Airlines contend they provide the fees on their own websites and can spread the information more broadly through specific deals such as the one Delta Air Lines has to market seats with extra legroom on its two-class aircraft.
But consumer advocates, travel agents and the companies that provide ticket-price comparisons argue that the government needs to force airlines to provide the data so customers can compare. The difference is between going to specific sites, such as Southwest Airlines, or to comparison sites such as Expedia, Orbitz and Travelocity.
The fight will get a public airing Aug. 7, when a consumer-advocate panel that makes recommendations to the DOT will look at the department’s plans to issue a rule by late November that could force airlines to provide the computerized information about all their fees to comparison companies.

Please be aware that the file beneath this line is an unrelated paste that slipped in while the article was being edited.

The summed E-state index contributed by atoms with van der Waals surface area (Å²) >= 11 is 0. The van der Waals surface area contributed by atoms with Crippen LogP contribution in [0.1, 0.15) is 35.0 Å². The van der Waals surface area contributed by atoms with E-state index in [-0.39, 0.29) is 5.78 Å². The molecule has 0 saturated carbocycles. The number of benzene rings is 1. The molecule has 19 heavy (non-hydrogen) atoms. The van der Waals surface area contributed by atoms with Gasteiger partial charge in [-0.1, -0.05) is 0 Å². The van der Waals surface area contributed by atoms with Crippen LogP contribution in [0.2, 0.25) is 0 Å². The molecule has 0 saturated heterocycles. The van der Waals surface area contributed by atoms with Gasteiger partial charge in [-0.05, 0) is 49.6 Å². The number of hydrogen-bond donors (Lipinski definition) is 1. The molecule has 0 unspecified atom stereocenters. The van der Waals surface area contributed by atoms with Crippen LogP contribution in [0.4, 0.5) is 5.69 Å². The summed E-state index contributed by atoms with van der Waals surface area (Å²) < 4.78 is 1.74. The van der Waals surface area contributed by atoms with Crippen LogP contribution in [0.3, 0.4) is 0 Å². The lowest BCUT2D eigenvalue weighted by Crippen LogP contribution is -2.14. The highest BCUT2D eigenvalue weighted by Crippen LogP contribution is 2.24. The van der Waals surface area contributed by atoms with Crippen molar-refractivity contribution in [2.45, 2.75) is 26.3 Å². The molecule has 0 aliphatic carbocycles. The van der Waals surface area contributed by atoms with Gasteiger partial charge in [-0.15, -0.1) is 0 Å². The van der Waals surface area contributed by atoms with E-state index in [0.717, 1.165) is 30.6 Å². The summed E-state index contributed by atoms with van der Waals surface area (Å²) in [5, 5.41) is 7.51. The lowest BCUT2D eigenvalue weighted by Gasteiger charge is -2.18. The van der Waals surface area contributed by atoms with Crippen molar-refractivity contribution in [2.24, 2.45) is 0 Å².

” “Consumers are being denied the ability to compare prices,” says Charlie Leocha, director of the Consumer Travel Alliance and a member of the panel called the Advisory Committee for Aviation Consumer Protection. “They can’t compare apples to apples easily.”
Robert Rivkin, DOT general counsel, says disclosing prices for more than 100 categories of fees quickly isn’t an easy task. “That is something we are looking at very carefully, as you know, but we have to make sure we understand all the unintended and intended consequences of that,” Rivkin says.